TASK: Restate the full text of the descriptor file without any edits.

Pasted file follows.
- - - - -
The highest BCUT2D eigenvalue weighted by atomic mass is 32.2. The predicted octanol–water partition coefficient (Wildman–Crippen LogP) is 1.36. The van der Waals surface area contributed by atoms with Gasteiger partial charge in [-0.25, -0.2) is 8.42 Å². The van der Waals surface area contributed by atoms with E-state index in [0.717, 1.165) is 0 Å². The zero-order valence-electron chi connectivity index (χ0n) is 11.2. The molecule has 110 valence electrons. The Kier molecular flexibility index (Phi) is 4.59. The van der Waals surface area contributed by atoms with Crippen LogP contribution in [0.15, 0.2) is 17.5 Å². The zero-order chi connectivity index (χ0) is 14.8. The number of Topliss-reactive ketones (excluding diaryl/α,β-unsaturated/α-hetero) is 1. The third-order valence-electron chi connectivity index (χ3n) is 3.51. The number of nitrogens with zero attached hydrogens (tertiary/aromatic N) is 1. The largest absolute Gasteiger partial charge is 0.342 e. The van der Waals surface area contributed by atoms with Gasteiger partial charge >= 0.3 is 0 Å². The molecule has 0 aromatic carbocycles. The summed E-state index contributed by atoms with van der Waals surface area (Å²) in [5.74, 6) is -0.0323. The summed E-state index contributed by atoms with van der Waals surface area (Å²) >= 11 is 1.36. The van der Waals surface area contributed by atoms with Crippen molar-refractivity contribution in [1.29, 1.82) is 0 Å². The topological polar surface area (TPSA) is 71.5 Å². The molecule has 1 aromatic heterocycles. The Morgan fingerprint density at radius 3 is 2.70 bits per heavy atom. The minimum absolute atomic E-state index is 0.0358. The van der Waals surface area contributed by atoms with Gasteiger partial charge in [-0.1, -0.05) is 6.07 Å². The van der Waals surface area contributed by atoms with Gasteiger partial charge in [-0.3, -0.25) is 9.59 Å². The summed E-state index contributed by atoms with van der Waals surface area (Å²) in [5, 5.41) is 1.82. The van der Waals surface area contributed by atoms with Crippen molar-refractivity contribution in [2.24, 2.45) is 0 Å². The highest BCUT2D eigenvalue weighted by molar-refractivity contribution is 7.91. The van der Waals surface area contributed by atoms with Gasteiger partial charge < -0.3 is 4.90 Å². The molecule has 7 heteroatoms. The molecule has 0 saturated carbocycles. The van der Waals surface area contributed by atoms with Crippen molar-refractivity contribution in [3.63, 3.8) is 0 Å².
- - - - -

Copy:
The highest BCUT2D eigenvalue weighted by atomic mass is 32.2. The predicted octanol–water partition coefficient (Wildman–Crippen LogP) is 1.36. The van der Waals surface area contributed by atoms with Gasteiger partial charge in [-0.25, -0.2) is 8.42 Å². The van der Waals surface area contributed by atoms with E-state index in [0.717, 1.165) is 0 Å². The zero-order valence-electron chi connectivity index (χ0n) is 11.2. The molecule has 110 valence electrons. The Kier molecular flexibility index (Phi) is 4.59. The van der Waals surface area contributed by atoms with Crippen LogP contribution in [0.15, 0.2) is 17.5 Å². The zero-order chi connectivity index (χ0) is 14.8. The number of Topliss-reactive ketones (excluding diaryl/α,β-unsaturated/α-hetero) is 1. The third-order valence-electron chi connectivity index (χ3n) is 3.51. The number of nitrogens with zero attached hydrogens (tertiary/aromatic N) is 1. The largest absolute Gasteiger partial charge is 0.342 e. The van der Waals surface area contributed by atoms with Gasteiger partial charge >= 0.3 is 0 Å². The molecule has 0 aromatic carbocycles. The summed E-state index contributed by atoms with van der Waals surface area (Å²) in [5.74, 6) is -0.0323. The summed E-state index contributed by atoms with van der Waals surface area (Å²) >= 11 is 1.36. The van der Waals surface area contributed by atoms with Crippen molar-refractivity contribution in [1.29, 1.82) is 0 Å². The topological polar surface area (TPSA) is 71.5 Å². The molecule has 1 aromatic heterocycles. The Morgan fingerprint density at radius 3 is 2.70 bits per heavy atom. The minimum absolute atomic E-state index is 0.0358. The van der Waals surface area contributed by atoms with Gasteiger partial charge in [-0.1, -0.05) is 6.07 Å². The van der Waals surface area contributed by atoms with Gasteiger partial charge in [-0.3, -0.25) is 9.59 Å². The summed E-state index contributed by atoms with van der Waals surface area (Å²) in [5, 5.41) is 1.82. The van der Waals surface area contributed by atoms with Crippen molar-refractivity contribution in [2.24, 2.45) is 0 Å². The highest BCUT2D eigenvalue weighted by molar-refractivity contribution is 7.91. The van der Waals surface area contributed by atoms with Gasteiger partial charge < -0.3 is 4.90 Å². The molecule has 7 heteroatoms. The molecule has 0 saturated carbocycles. The van der Waals surface area contributed by atoms with Crippen molar-refractivity contribution in [3.63, 3.8) is 0 Å².